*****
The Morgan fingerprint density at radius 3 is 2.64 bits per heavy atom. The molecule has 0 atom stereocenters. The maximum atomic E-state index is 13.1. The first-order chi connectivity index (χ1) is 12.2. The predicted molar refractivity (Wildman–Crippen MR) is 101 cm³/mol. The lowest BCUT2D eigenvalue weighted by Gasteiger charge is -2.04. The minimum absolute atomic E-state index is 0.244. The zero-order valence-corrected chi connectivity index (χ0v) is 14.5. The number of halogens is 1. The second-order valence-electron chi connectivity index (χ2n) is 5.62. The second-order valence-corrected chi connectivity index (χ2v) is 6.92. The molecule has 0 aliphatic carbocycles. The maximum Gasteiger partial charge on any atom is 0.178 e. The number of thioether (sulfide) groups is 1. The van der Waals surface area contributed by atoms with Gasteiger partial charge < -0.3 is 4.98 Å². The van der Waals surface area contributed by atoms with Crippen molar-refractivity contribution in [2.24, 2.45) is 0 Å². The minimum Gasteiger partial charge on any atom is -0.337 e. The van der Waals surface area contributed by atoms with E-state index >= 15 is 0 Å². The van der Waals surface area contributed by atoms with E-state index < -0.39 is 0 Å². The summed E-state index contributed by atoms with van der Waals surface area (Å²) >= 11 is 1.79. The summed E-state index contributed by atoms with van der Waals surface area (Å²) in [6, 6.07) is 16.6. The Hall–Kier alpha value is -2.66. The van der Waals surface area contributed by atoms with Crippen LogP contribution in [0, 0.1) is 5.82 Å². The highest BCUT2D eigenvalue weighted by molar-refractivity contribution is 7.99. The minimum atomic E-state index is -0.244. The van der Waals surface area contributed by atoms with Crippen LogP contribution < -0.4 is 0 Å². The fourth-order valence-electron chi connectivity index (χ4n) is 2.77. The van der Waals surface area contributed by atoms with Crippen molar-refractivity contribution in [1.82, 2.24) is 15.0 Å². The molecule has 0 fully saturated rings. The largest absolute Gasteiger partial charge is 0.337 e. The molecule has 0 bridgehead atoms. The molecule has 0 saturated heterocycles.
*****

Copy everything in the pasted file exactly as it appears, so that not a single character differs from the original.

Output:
The Morgan fingerprint density at radius 3 is 2.64 bits per heavy atom. The molecule has 0 atom stereocenters. The maximum atomic E-state index is 13.1. The first-order chi connectivity index (χ1) is 12.2. The predicted molar refractivity (Wildman–Crippen MR) is 101 cm³/mol. The lowest BCUT2D eigenvalue weighted by Gasteiger charge is -2.04. The minimum absolute atomic E-state index is 0.244. The zero-order valence-corrected chi connectivity index (χ0v) is 14.5. The number of halogens is 1. The second-order valence-electron chi connectivity index (χ2n) is 5.62. The second-order valence-corrected chi connectivity index (χ2v) is 6.92. The molecule has 0 aliphatic carbocycles. The maximum Gasteiger partial charge on any atom is 0.178 e. The number of thioether (sulfide) groups is 1. The van der Waals surface area contributed by atoms with Gasteiger partial charge < -0.3 is 4.98 Å². The van der Waals surface area contributed by atoms with Crippen molar-refractivity contribution in [2.24, 2.45) is 0 Å². The minimum Gasteiger partial charge on any atom is -0.337 e. The van der Waals surface area contributed by atoms with E-state index >= 15 is 0 Å². The van der Waals surface area contributed by atoms with E-state index < -0.39 is 0 Å². The summed E-state index contributed by atoms with van der Waals surface area (Å²) >= 11 is 1.79. The summed E-state index contributed by atoms with van der Waals surface area (Å²) in [6, 6.07) is 16.6. The Hall–Kier alpha value is -2.66. The van der Waals surface area contributed by atoms with Crippen LogP contribution in [0, 0.1) is 5.82 Å². The highest BCUT2D eigenvalue weighted by molar-refractivity contribution is 7.99. The minimum atomic E-state index is -0.244. The van der Waals surface area contributed by atoms with Crippen LogP contribution < -0.4 is 0 Å². The fourth-order valence-electron chi connectivity index (χ4n) is 2.77. The van der Waals surface area contributed by atoms with Crippen molar-refractivity contribution in [1.82, 2.24) is 15.0 Å². The molecule has 0 fully saturated rings. The largest absolute Gasteiger partial charge is 0.337 e. The molecule has 0 bridgehead atoms. The molecule has 0 saturated heterocycles.